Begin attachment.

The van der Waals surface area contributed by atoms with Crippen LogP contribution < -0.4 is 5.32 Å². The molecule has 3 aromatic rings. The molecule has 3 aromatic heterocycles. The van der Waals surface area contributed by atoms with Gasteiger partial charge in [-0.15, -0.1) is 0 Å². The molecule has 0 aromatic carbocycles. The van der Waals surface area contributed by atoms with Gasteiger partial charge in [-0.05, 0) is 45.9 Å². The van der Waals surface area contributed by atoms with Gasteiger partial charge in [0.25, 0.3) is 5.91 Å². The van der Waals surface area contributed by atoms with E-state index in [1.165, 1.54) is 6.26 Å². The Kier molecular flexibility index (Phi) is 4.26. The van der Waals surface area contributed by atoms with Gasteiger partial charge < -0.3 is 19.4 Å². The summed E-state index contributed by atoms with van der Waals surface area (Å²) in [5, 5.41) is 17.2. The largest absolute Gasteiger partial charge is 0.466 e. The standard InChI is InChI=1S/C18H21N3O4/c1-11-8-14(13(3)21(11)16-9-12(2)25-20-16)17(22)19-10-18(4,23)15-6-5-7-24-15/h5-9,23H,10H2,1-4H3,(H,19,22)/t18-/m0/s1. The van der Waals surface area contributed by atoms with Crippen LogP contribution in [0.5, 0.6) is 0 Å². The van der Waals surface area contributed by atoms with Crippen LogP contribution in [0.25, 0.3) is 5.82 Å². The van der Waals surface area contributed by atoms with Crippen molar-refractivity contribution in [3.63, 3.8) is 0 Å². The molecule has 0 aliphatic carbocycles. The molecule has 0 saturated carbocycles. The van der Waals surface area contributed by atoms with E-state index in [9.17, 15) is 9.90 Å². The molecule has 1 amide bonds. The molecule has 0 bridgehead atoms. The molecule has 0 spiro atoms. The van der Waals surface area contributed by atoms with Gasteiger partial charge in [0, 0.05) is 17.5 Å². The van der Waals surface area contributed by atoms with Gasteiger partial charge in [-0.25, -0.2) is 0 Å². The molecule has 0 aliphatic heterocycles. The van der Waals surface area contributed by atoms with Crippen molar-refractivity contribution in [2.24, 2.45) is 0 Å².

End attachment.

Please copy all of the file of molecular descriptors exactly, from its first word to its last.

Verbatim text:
The van der Waals surface area contributed by atoms with Crippen LogP contribution < -0.4 is 5.32 Å². The molecule has 3 aromatic rings. The molecule has 3 aromatic heterocycles. The van der Waals surface area contributed by atoms with Gasteiger partial charge in [-0.15, -0.1) is 0 Å². The molecule has 0 aromatic carbocycles. The van der Waals surface area contributed by atoms with Gasteiger partial charge in [-0.05, 0) is 45.9 Å². The van der Waals surface area contributed by atoms with Gasteiger partial charge in [0.25, 0.3) is 5.91 Å². The van der Waals surface area contributed by atoms with E-state index in [1.165, 1.54) is 6.26 Å². The Kier molecular flexibility index (Phi) is 4.26. The van der Waals surface area contributed by atoms with Gasteiger partial charge < -0.3 is 19.4 Å². The summed E-state index contributed by atoms with van der Waals surface area (Å²) in [5, 5.41) is 17.2. The largest absolute Gasteiger partial charge is 0.466 e. The standard InChI is InChI=1S/C18H21N3O4/c1-11-8-14(13(3)21(11)16-9-12(2)25-20-16)17(22)19-10-18(4,23)15-6-5-7-24-15/h5-9,23H,10H2,1-4H3,(H,19,22)/t18-/m0/s1. The van der Waals surface area contributed by atoms with Crippen LogP contribution in [0.5, 0.6) is 0 Å². The van der Waals surface area contributed by atoms with Crippen LogP contribution in [0.25, 0.3) is 5.82 Å². The van der Waals surface area contributed by atoms with Crippen molar-refractivity contribution in [3.63, 3.8) is 0 Å². The molecule has 0 aliphatic carbocycles. The molecule has 0 saturated carbocycles. The van der Waals surface area contributed by atoms with E-state index in [9.17, 15) is 9.90 Å². The molecule has 1 amide bonds. The molecule has 0 bridgehead atoms. The molecule has 0 spiro atoms. The van der Waals surface area contributed by atoms with Gasteiger partial charge in [0, 0.05) is 17.5 Å². The van der Waals surface area contributed by atoms with Gasteiger partial charge in [-0.25, -0.2) is 0 Å². The molecule has 0 aliphatic heterocycles. The van der Waals surface area contributed by atoms with Crippen molar-refractivity contribution in [2.24, 2.45) is 0 Å².